Art by Senon Williams
You have a dream. You want to be a soldier when you grow up. You want to be a soldier because you want to own a gun. You want to own a gun so that you can shoot your Baba. So that you can watch him die and no one will cough. Because it’s a soldier. Because a soldier’s job is to crack his gun and shoot. Because everyone is afraid of soldiers. Soldiers are mean, big and bad. You want to be mean, big and bad. In Anguwan Biri, when a soldier comes, everyone runs away. The boys do not tumble on the sands, their ribs naked and glistening with sweat. Quietness floods everywhere; children cringe, stuck behind their Mama’s wrappers, peeping, hearts boom-booming, catching the sound of boots crushing weed. The girls cannot be seen either. They can’t be seen gingerly clapping hands, singing and shaking thin waists. This is what a soldier does—instills fear. You want to be like that. To watch people quiver. You want your Baba to quiver.
“Your mother stands by the kitchen door. She has a scarf wound tightly around her head the way she does when she has a headache... You wonder how her face can hold so much glow despite all her hardships. For a moment, you want to believe she is happy, but her silence hangs like a dread, her hands trembling, her eyes wishing against this moment and what will follow.”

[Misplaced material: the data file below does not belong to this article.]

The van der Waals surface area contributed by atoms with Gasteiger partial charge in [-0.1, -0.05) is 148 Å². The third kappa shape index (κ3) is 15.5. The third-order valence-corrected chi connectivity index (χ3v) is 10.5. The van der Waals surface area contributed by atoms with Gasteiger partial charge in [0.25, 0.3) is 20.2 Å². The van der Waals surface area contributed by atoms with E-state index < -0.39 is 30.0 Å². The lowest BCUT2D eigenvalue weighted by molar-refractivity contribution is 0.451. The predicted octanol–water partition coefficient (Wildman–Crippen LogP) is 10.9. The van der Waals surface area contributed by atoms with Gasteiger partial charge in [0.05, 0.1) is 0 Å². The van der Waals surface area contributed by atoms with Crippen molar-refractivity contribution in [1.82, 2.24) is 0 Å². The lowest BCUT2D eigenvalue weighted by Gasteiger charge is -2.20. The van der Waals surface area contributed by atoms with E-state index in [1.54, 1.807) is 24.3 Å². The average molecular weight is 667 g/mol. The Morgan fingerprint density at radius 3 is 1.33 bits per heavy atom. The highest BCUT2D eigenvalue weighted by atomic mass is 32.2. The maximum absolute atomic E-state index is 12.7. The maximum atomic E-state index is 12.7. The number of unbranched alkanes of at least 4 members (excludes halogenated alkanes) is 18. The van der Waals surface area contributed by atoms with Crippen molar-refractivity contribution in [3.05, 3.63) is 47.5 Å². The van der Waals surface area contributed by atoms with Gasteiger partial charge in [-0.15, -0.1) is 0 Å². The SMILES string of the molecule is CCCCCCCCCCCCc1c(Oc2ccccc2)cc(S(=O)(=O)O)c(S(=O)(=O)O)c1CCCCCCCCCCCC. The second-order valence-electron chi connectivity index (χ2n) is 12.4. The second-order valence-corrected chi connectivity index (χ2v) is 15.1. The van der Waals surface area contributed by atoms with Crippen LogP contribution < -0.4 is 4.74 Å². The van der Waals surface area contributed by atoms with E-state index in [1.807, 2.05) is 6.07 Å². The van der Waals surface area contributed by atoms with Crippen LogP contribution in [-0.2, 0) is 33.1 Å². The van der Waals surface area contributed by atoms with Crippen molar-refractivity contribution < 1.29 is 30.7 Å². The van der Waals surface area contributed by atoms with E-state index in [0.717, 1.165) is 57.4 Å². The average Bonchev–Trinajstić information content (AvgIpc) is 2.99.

Today, your father is searching for God knows what in the sitting room. You can smell his agitation as you return from play, slipping in silently, watching him upturn and stumble past items in the sitting room. A room holding a few things—an old Singer refrigerator, a black and white Toshiba television, pale lemon-green walls, and two cushions. Your mother stands by the kitchen door. She has a scarf wound tightly around her head the way she does when she has a headache. You fear that one day her headaches will be an unceasing affliction, given how frequently they have become. Her loose gown is as pale as the walls. But in her eyes and plum cheeks lie energy. You wonder how her face can hold so much glow despite all her hardships. For a moment, you want to believe she is happy, but her silence hangs like a dread, her hands trembling, her eyes wishing against this moment and what will follow.
Where is the money? Where is the money I left here yesterday?!’
To you, your father’s voice is a thunderclap, booming, suppressing every other sound—the ear-jarring crank of the lazy ceiling fan; the voice of a seller announcing her wares at the mouth of your compound; and the drone of mosquitoes zooming away from the dark corner behind the curtain from where you watch your father raise his belt above your mother who is trembling on her knees, shouting, “I don’t know! I swear I don’t know.”